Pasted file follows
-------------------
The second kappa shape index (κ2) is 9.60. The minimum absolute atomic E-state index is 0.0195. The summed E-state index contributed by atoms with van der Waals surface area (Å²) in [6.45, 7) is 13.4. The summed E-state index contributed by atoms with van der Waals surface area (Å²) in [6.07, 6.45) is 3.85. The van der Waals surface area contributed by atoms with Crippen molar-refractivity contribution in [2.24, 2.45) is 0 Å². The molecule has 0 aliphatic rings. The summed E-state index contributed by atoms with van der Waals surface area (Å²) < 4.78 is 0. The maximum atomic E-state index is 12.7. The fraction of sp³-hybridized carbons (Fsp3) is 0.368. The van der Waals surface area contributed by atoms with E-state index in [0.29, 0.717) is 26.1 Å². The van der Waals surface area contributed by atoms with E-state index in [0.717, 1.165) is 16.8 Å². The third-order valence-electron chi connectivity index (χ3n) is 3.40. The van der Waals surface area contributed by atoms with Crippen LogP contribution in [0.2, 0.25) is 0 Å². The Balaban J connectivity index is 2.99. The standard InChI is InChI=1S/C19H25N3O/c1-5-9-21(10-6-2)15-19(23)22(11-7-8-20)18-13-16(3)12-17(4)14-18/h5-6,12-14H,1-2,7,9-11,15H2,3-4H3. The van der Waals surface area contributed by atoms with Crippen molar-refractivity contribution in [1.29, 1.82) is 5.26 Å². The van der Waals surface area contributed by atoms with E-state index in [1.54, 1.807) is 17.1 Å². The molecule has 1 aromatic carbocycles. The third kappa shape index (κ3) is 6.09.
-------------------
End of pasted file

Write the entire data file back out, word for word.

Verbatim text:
The second kappa shape index (κ2) is 9.60. The minimum absolute atomic E-state index is 0.0195. The summed E-state index contributed by atoms with van der Waals surface area (Å²) in [6.45, 7) is 13.4. The summed E-state index contributed by atoms with van der Waals surface area (Å²) in [6.07, 6.45) is 3.85. The van der Waals surface area contributed by atoms with Crippen molar-refractivity contribution in [2.24, 2.45) is 0 Å². The molecule has 0 aliphatic rings. The summed E-state index contributed by atoms with van der Waals surface area (Å²) < 4.78 is 0. The maximum atomic E-state index is 12.7. The fraction of sp³-hybridized carbons (Fsp3) is 0.368. The van der Waals surface area contributed by atoms with E-state index in [0.29, 0.717) is 26.1 Å². The van der Waals surface area contributed by atoms with E-state index in [0.717, 1.165) is 16.8 Å². The third-order valence-electron chi connectivity index (χ3n) is 3.40. The van der Waals surface area contributed by atoms with Crippen LogP contribution in [0.2, 0.25) is 0 Å². The Balaban J connectivity index is 2.99. The standard InChI is InChI=1S/C19H25N3O/c1-5-9-21(10-6-2)15-19(23)22(11-7-8-20)18-13-16(3)12-17(4)14-18/h5-6,12-14H,1-2,7,9-11,15H2,3-4H3. The van der Waals surface area contributed by atoms with Crippen molar-refractivity contribution in [1.29, 1.82) is 5.26 Å². The van der Waals surface area contributed by atoms with E-state index in [1.54, 1.807) is 17.1 Å². The molecule has 1 aromatic carbocycles. The third kappa shape index (κ3) is 6.09.